Now we can forgive people in the 13th century for believing in Gods, miracles, hobgoblins and all manner of absurdities. They were lucky if they took two baths in a year. Most didn’t know even what year they lived in and only a tiny fraction of the populace could read or write.
It’s clear how religion got going. Even today powerful storms cause awe or even fear, despite us knowing what causes them. One can almost believe that the powers unleashed in a storm have a malevolent intent, and draw from this that storms are a punishment for wrongdoing. This was certainly the attitude of our distant ancestors cowering in caves. How else could these ominous phenomena arise unless some power, somewhere, was angry?
Let us turn for a moment to the Christian doctrine. Here, an all-powerful being, ‘God,’ has created a race of ‘thinking’ beings that are prone to sin.
The punishment for sinning is eternal damnation. So a kind of trap is set for humans by their God. For ‘He’ must have known that countless numbers of them would sin and therefore be damned.
But this banishment to hell, this punishment comes at the end of life! After all is said and done, when the world is over. So the sanction of Hell, this punishment, cannot have for its purpose either to improve people or deter them and thus amounts to pure vengeance. So this God has created a weak race of beings with an eye to turning them over to hellfire save for those very few who are rescued by election of grace, or because they are ‘blessed.’ And the reason some people are ‘blessed?’
No one knows!
Worse yet this God is a hypocrite. He prescribes for men forbearance and forgiveness yet does the opposite himself.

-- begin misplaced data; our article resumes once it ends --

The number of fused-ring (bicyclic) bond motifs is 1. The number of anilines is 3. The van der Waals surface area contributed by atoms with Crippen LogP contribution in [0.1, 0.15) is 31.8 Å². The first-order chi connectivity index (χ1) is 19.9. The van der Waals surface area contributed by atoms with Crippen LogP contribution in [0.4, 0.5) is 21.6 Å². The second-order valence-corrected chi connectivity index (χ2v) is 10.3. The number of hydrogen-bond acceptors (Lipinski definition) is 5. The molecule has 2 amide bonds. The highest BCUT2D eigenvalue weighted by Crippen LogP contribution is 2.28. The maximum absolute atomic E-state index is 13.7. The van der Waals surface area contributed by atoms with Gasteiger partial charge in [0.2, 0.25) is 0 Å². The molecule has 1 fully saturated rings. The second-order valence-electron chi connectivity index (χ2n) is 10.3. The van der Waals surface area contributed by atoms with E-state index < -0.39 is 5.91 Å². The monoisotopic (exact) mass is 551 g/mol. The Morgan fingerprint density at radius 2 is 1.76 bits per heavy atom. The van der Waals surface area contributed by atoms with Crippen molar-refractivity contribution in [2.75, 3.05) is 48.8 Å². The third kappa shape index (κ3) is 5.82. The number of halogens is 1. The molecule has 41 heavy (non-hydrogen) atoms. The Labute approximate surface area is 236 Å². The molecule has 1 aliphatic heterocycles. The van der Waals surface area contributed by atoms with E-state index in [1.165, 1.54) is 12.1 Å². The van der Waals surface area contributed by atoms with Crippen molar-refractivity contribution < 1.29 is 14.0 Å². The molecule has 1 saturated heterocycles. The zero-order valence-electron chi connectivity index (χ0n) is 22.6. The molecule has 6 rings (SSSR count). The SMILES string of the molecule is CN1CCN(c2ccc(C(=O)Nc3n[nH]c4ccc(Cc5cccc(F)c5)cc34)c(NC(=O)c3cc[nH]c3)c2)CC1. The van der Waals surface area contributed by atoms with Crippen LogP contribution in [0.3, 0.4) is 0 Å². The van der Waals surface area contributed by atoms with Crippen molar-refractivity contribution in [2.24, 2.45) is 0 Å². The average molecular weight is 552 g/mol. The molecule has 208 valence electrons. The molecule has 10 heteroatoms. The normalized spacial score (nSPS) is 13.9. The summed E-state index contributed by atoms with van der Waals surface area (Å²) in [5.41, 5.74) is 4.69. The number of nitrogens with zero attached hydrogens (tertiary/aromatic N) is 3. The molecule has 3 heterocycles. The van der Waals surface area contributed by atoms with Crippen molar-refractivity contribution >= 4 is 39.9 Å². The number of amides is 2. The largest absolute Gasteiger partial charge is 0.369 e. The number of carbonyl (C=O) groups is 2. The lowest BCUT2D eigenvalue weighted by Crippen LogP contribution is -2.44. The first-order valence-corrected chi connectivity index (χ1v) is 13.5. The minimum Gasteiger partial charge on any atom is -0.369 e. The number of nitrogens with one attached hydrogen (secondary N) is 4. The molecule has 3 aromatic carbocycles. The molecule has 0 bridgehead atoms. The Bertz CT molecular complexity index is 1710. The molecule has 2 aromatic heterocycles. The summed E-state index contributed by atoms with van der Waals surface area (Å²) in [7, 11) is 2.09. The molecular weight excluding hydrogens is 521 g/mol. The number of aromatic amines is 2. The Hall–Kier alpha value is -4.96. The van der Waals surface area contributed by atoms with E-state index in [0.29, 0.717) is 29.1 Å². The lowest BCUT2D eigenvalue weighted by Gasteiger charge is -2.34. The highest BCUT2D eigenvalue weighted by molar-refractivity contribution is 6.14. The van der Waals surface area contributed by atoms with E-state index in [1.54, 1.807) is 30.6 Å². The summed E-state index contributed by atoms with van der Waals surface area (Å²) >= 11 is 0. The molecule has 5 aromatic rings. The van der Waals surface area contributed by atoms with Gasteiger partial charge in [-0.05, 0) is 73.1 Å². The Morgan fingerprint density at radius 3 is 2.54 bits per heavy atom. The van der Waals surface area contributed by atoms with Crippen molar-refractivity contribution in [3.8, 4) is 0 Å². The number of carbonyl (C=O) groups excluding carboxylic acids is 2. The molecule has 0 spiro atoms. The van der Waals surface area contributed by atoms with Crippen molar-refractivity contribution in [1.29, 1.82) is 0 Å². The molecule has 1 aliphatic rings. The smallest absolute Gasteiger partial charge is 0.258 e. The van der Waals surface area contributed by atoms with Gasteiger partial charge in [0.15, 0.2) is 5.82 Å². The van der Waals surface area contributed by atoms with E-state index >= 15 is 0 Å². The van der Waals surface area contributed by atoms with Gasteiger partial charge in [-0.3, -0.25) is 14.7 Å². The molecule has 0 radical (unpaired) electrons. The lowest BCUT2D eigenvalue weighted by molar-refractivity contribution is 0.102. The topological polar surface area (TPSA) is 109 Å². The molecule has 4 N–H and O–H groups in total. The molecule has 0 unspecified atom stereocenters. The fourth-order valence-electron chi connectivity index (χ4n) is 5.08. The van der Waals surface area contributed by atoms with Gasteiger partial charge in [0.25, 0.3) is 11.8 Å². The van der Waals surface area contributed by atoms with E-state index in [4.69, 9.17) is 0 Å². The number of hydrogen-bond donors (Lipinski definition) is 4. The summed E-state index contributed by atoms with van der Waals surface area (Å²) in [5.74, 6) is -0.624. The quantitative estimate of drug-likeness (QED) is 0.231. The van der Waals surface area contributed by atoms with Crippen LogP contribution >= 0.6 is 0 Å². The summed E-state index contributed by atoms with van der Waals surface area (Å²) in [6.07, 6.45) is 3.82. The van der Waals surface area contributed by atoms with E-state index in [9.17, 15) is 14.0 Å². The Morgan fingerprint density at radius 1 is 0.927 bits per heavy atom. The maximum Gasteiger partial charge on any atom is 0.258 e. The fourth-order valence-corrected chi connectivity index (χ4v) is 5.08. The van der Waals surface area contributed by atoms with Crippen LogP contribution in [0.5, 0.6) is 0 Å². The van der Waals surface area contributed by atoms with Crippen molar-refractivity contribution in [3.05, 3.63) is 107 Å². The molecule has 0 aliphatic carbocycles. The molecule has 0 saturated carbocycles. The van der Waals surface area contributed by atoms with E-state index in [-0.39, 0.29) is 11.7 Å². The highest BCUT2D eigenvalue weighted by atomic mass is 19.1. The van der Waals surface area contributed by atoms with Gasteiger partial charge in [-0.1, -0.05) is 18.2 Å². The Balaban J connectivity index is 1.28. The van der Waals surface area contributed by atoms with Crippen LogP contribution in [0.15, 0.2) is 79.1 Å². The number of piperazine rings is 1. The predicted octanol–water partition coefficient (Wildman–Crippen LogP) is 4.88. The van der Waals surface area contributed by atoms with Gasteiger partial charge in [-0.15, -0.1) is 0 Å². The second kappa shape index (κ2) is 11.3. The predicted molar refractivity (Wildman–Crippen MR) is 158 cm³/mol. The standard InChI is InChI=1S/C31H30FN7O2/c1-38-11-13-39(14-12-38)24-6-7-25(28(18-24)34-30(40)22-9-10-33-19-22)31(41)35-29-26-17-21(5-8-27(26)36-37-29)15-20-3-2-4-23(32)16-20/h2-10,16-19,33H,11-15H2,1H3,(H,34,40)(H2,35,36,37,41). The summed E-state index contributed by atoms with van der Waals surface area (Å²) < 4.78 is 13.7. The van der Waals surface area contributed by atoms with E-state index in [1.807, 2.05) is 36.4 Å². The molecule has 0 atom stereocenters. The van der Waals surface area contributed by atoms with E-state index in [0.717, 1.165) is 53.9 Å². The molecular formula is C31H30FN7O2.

‘The Earth is my footstool,‘ God says to Isaiah.
‘I will sweep away everything in all your land,’ says the LORD. ‘I will sweep away both people and animals alike. Even the birds of the air and the fish in the sea will die. I will reduce the wicked to heaps of rubble, along with the rest of humanity,’ says the LORD.
We’ve spoken about the medieval peasants. How one can look back and understand their beliefs. One third of humanity was wiped out by the Black Death. Demons were everywhere.
But how are we to understand why countless billions ‘believe’ in the modern era?
Surely the first reason must be indoctrination in childhood. The mind of a child is a blank slate ready to be filled with whatever the parents believe. If we take a kid and tell him over and over that Jews are terrible people then we are likely to have a prime candidate for guarding a Nazi death camp. Lace the child with racist ideas and we’ll have racist. A child has little defence against such an onslaught. At a young age ideas seat themselves in the brain and are difficult if not impossible to remove.
Then there’s that ultimate fear–death. The void? Forever? The heart rebels against the idea, something must fill the gap. So there’s an afterlife, where all women wear aerobic tights and turkeys fly around ready-roasted.
But the strange this is that observation teaches me that religious people, as a rule, shout and scream, fight off dying just like the atheists. Why would that be? What fear could a true believer have of death?
You’re going to a better world!
‘Those who want nothing of a God but eternity.’